• August 01, 2023
  • 5 min read

Threat Models: Malicious Insider

John Hetherton

Head of Compliance

What is Threat Modeling?

Threat modeling involves understanding the intricacies of your system, identifying vulnerabilities, prioritizing potential threats, and devising proactive mitigation plans. By incorporating threat modeling at the inception of a project, companies can adopt a secure-by-design approach rather than reacting to incidents post-breach.

This blog post is the first part in a five-part series that will cover threats from the following, a:

  1. Malicious Insider
  2. Supply Chain Attack - Managed Services ( learn more here )
  3. Accidental Cloud Misconfiguration ( learn more here )
  4. External Attacker ( learn more here )
  5. Malicious Administrator

Key Terms in Threat Modeling:

  • Asset: Anything of value that belongs to an organization, such as data or software
  • Threat: A cause of an unwanted incident that may result in harm to a system or organization (malware, natural disaster, exploit code)
  • Threat Agent: An entity that discovers and/or exploits vulnerabilities.
  • Vulnerability: A weakness or gap in security that threats can exploit. (unpatched system, insecure code, overly permissive access, stored plaintext credentials)
  • Controls: Safeguards or countermeasures to prevent, detect, counteract, or minimize security risks.

Our Scenario

For this Series, we will use a relatively simple cloud-based stack to demonstrate the concepts. This stack is typical for most web applications, with resilience over two different regions and a three-tier architecture comprising web, application, and data storage tiers. For example, the application is assumed to run in a public cloud, leveraging the networking facilities typically provided.

The system we will consider is representative of the infrastructure you would see in the real world. It is an internet-facing application handling sensitive health and credit card information. The application is a typical three-layer architecture with web, application, and data storage layers and is hosted in a public cloud across data centers in the US and EU.

The Threat Actor: Disgruntled - Internal User (non-Admin)

The Insider Threat is internal users with malicious intent, as opposed to users who may pose a threat through naivety or by accident. These individuals, often disgruntled employees, may be driven by financial gain,  ideology, or negative feelings towards the organization or specific individuals within it.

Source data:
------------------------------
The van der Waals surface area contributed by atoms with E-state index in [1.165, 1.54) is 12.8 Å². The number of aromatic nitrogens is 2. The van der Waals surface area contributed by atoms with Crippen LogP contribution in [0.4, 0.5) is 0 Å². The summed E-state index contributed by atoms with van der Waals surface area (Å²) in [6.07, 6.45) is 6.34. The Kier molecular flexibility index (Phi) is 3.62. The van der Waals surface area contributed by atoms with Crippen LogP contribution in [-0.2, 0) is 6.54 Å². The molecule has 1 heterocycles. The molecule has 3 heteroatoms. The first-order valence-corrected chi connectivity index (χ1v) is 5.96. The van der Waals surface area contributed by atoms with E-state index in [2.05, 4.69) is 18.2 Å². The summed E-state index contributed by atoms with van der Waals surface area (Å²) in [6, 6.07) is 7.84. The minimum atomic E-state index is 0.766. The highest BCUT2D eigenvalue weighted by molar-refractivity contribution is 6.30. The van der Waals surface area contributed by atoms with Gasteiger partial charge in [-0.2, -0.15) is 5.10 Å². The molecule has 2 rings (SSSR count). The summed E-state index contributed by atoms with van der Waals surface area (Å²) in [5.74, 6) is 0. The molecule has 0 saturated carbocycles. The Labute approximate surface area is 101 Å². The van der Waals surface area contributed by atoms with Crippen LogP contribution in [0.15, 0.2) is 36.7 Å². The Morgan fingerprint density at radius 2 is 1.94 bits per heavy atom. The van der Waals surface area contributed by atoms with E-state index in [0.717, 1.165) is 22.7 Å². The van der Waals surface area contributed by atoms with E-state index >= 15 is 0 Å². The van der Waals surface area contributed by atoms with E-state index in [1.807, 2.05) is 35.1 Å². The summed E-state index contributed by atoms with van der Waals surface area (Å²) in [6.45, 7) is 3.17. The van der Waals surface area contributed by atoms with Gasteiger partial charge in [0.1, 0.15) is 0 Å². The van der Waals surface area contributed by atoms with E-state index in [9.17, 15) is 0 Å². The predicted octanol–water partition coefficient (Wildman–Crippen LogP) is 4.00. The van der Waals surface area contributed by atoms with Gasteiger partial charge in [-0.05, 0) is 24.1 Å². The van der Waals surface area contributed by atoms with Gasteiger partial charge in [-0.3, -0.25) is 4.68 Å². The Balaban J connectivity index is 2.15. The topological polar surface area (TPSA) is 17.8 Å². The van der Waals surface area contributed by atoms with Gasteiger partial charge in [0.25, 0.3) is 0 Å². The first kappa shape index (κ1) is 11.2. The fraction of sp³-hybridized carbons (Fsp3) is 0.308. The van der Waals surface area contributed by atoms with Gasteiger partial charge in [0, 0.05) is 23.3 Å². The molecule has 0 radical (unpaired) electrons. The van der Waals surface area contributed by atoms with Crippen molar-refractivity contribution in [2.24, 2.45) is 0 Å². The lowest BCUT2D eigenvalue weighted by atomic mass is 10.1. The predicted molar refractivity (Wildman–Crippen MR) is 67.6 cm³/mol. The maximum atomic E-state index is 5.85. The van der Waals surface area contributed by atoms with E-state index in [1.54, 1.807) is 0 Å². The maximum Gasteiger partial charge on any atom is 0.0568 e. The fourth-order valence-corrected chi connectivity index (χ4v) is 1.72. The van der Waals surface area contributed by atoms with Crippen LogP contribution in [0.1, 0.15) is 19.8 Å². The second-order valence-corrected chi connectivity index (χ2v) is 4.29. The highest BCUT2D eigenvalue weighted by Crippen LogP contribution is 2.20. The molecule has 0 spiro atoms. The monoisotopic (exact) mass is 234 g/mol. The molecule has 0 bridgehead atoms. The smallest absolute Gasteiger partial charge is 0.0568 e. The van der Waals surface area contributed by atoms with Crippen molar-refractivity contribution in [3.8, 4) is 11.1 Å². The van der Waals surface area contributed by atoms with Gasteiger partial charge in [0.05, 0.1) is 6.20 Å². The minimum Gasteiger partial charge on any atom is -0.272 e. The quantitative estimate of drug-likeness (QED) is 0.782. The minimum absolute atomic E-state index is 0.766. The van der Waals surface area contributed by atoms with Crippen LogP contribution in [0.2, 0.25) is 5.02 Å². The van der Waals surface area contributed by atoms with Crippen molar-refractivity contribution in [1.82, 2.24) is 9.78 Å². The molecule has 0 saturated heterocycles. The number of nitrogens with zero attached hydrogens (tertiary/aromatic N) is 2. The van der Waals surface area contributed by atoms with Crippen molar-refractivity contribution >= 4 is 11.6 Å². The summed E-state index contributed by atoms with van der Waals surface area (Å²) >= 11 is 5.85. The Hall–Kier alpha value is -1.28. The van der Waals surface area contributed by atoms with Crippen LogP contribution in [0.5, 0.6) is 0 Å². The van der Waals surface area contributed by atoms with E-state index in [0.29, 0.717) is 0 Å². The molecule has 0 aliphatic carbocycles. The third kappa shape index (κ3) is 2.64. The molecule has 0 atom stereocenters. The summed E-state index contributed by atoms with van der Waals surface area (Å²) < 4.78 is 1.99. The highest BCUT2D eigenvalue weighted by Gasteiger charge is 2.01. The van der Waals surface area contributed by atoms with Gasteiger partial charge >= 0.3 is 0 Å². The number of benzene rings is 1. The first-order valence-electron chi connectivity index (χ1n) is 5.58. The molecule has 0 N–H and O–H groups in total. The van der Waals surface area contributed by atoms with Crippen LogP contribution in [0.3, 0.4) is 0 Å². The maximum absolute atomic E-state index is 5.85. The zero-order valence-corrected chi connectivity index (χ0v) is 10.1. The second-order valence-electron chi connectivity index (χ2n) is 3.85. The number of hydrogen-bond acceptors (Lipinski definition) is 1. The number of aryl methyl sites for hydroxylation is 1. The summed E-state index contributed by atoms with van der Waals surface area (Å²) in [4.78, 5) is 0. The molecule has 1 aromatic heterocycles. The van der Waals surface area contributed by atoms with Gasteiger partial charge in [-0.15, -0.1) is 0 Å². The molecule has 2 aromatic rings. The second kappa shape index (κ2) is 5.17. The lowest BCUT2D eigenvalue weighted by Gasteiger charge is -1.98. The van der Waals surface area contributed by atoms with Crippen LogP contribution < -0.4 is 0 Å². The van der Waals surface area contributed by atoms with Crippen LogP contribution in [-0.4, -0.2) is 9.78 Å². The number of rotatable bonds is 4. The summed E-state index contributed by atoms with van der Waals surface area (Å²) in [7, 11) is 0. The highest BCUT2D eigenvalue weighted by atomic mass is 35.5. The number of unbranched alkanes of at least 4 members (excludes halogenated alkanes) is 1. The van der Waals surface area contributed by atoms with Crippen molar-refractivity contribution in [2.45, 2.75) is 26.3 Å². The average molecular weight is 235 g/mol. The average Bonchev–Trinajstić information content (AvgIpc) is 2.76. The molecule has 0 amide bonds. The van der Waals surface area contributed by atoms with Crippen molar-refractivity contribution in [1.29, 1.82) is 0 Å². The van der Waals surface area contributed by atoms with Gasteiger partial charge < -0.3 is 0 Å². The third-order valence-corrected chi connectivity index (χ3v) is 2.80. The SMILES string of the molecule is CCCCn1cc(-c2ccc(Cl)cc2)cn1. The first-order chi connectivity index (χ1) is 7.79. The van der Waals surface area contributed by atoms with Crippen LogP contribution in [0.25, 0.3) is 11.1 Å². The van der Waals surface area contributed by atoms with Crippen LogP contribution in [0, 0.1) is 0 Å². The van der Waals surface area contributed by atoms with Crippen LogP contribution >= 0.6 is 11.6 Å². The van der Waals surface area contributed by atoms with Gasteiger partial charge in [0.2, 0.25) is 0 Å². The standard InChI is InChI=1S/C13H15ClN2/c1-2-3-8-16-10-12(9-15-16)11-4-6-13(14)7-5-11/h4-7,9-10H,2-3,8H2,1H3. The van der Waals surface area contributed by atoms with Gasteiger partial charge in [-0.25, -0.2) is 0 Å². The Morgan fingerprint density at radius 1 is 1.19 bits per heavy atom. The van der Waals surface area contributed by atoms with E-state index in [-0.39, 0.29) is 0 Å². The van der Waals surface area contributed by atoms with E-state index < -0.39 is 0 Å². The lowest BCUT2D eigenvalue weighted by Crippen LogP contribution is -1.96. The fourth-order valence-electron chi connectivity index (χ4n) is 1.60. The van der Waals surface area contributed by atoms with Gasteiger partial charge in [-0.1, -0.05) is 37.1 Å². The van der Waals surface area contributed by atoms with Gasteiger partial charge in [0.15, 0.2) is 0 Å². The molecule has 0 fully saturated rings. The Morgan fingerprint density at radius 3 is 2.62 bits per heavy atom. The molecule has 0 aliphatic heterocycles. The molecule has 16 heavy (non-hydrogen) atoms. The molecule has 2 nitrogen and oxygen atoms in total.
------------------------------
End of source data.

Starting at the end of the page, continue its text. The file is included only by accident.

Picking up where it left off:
The Threats:

Staff Access - Staff could access, view, download, and misuse large datasets of sensitive data, including credit card and health data, to commit fraud or extortion.


  • Access to data is available with only username and non-complex password
  • Access to data is overly permissive
  • Access to functionality is overly permissive, including view and download functions
  • Data in the Database is stored in plain text
  • There is no monitoring or logging of user activity in place

Attack Vectors:

  • Standard staff login to the internal application view


To safeguard against the Insider Threat, you should implement these robust mitigation strategies:

  1. Access Control / Authorization: Implement strict access control policies. The use of a least privilege policy will limit users to only the resources necessary for their job role; this should include data and functionality. Implementation will depend on the way the application handles authentication and authorization. OWASP has a great guide on the considerations.
  2. Two-Factor Authentication (2FA): Implement 2FA to validate the identity of the staff with privileged access. Ideally, hardware keys with Fido U2F, such as those available from Yubico.
  3. Data Encryption: Encrypt all sensitive data both at rest and in transit, using tools from companies like Evervault . The data should only be decrypted and available to specific applications and authorized roles.
  4. Logging: Implement logging which is sufficiently detailed to allow for the reconstruction of the events which led to a breach. Native tooling from AWS, like Cloudwatch and Cloud Trails, is a good place to start ingesting infrastructure and application logs.
  5. Monitoring: Implement monitoring to identify unusual patterns of behavior and notify security teams. There are many SIEMs on the market to enable deep visibility into user behavior, including tools like GuardDuty from AWS.
  6. Data Loss Prevention (DLP): Network and Endpoint DLP solutions can help organizations identify and block egress of sensitive leaving an organization. End point has become even more important given the switch to remote work.
  7. Policies: Document policies and procedures which cover best practices, such as those in PCI DSS, ISO 27001, or NIST, and publish them to staff.
  8. Regular Auditing: Regular system and access audits will help identify and rectify any anomalies in a timely manner.
  9. Develop an incident response plan and practice it to ensure that in the event of an incident, relevant roles understand their responsibilities. There are excellent AWS-published playbooks for AWS environments that can be referenced as a start for specific IR scenarios.

A holistic layered approach is essential to protect sensitive information effectively. Encryption plays a critical role in mitigating the risk of high-impact data breaches, safeguarding users' data, preserving the company's reputation, and avoiding regulatory fines. By adopting these comprehensive mitigation strategies, organizations can fortify their defenses against Insider Threats and ensure the safety of their invaluable data assets.

John Hetherton

Head of Compliance

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